Not My Peace But Yours
A friend of mine in another town said that she was thinking about me and the congregation that I pastor and got some impressions that she wanted to share with me. She hadn't read my blog, if ever she has, so I found it interestingly related. She said that for some reason Martin Luther King Jr. kept coming to her mind and that it related somehow to our church. I've been thinking about him lately, for years actually, and have felt that our community will embody to a greater degree the kind of good news that King spoke and embodied. She sent me this quote of King's:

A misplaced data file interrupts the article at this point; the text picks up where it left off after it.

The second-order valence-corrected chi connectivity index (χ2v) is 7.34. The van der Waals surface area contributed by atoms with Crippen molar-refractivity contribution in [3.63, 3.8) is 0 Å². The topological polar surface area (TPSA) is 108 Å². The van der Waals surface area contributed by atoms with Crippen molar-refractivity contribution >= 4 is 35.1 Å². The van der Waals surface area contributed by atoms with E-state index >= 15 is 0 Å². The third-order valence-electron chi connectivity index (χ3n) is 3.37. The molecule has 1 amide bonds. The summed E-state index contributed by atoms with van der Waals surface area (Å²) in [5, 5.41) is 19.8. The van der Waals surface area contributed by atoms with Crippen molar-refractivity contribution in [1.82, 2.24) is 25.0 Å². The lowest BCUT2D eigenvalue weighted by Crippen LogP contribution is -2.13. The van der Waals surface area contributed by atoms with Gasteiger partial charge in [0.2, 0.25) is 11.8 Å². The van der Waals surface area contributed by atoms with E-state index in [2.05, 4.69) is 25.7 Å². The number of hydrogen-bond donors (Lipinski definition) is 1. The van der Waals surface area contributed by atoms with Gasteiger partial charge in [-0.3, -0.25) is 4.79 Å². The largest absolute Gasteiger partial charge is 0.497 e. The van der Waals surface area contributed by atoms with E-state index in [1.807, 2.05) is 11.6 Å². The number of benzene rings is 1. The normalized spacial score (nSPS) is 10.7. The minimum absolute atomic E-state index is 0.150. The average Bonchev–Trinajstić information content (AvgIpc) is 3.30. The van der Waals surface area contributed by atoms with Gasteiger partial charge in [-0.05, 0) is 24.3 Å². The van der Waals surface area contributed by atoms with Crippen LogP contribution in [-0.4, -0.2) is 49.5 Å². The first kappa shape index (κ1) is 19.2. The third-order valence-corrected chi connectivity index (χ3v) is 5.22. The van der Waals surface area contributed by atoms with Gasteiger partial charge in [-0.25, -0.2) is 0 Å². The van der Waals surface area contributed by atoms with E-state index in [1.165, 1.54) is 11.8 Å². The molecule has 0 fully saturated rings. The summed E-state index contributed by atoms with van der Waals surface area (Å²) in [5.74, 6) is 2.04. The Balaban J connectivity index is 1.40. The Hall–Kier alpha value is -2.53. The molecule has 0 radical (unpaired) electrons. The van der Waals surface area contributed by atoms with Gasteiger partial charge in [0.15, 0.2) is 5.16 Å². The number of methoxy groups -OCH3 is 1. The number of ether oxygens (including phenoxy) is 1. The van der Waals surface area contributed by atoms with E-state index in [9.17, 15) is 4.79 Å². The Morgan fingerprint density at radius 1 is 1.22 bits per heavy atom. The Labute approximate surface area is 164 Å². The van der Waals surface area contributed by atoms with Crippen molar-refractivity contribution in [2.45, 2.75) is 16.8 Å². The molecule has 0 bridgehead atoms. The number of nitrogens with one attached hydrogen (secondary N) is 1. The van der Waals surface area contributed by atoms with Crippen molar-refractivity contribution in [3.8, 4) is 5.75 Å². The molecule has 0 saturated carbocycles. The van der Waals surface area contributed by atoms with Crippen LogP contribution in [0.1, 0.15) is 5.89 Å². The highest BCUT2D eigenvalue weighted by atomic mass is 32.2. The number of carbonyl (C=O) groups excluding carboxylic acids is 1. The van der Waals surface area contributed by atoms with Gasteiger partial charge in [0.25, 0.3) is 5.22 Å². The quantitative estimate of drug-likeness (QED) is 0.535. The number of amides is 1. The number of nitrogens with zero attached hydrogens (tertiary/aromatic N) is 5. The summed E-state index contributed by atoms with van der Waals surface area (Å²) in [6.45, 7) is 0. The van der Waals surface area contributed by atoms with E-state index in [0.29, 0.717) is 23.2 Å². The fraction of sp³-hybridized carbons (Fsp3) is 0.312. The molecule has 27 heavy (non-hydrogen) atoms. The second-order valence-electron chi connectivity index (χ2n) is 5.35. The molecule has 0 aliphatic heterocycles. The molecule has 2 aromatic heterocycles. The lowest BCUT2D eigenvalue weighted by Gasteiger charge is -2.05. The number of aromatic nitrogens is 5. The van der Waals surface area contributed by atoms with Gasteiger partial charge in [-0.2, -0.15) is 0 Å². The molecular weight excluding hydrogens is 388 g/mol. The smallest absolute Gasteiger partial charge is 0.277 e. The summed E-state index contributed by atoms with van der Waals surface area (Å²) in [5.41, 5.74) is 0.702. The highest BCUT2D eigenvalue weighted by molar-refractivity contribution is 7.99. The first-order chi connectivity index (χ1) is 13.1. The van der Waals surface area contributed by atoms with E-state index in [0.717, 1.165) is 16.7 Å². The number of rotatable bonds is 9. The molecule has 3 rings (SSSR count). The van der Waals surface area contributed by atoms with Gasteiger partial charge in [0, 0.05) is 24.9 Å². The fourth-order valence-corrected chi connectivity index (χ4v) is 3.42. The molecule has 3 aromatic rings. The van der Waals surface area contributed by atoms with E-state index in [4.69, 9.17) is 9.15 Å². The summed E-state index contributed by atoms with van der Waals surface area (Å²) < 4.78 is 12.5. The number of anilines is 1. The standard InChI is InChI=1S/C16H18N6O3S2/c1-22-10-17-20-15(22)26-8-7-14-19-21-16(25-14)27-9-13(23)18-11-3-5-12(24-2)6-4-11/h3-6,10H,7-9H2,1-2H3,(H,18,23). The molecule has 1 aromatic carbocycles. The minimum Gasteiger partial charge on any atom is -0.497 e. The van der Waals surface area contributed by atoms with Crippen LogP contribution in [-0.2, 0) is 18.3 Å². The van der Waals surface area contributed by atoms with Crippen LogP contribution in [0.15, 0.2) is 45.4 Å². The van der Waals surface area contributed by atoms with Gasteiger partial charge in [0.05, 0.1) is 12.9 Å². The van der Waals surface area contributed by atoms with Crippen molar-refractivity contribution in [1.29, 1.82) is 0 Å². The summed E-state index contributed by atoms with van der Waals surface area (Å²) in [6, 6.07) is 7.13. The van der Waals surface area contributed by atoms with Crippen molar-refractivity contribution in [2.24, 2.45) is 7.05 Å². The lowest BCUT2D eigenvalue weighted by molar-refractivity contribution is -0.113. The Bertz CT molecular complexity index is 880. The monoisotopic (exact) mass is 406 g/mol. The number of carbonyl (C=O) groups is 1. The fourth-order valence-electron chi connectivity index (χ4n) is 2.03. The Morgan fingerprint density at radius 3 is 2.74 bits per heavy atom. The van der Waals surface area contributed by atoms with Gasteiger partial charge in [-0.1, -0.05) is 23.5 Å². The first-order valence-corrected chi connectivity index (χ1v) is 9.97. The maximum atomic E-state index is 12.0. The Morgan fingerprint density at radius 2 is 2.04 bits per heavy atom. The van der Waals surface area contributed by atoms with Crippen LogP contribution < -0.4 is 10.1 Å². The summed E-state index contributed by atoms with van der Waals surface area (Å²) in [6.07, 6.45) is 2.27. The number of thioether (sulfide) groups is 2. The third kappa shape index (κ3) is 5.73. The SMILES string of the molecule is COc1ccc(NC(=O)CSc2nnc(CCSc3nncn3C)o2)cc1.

And God wants that we get on board and start marching with God because we got orders now to break down the bondage and the walls imperialisms, colonization, and exploitation. Break them down to the point that no man will trample over another man, but that all men will respect the dignity and the worth of all human personality and then we will be in Canaan s freedom land.And I'm thinking to myself as I read this that this is exactly what we are trying to head towards. I need to be honest with you: in my opinion religion can be the worst enemy of the human being. That's been my observation and experience. So to encourage a religious community to walk towards this kind of liberation of the self and of others is an extraordinary task. You see, religious communities seem to be most concerned about themselves, their own comfort and the preservation of their kind of religion. This will no longer do. We have to make the respect and dignity of all people our concern. All people, regardless of race, religion, gender, sexual orientation, or what have you. I think the pic I chose is powerful because it is a police mug shot of a man who fought non-violently for the liberation of all people. Didn't Paul write his greatest letters while in prison? Is it possible, people, while still bound with our bondages, our oppressions, our restrictions, our limitations, our weaknesses, to still bring peace to others and the world?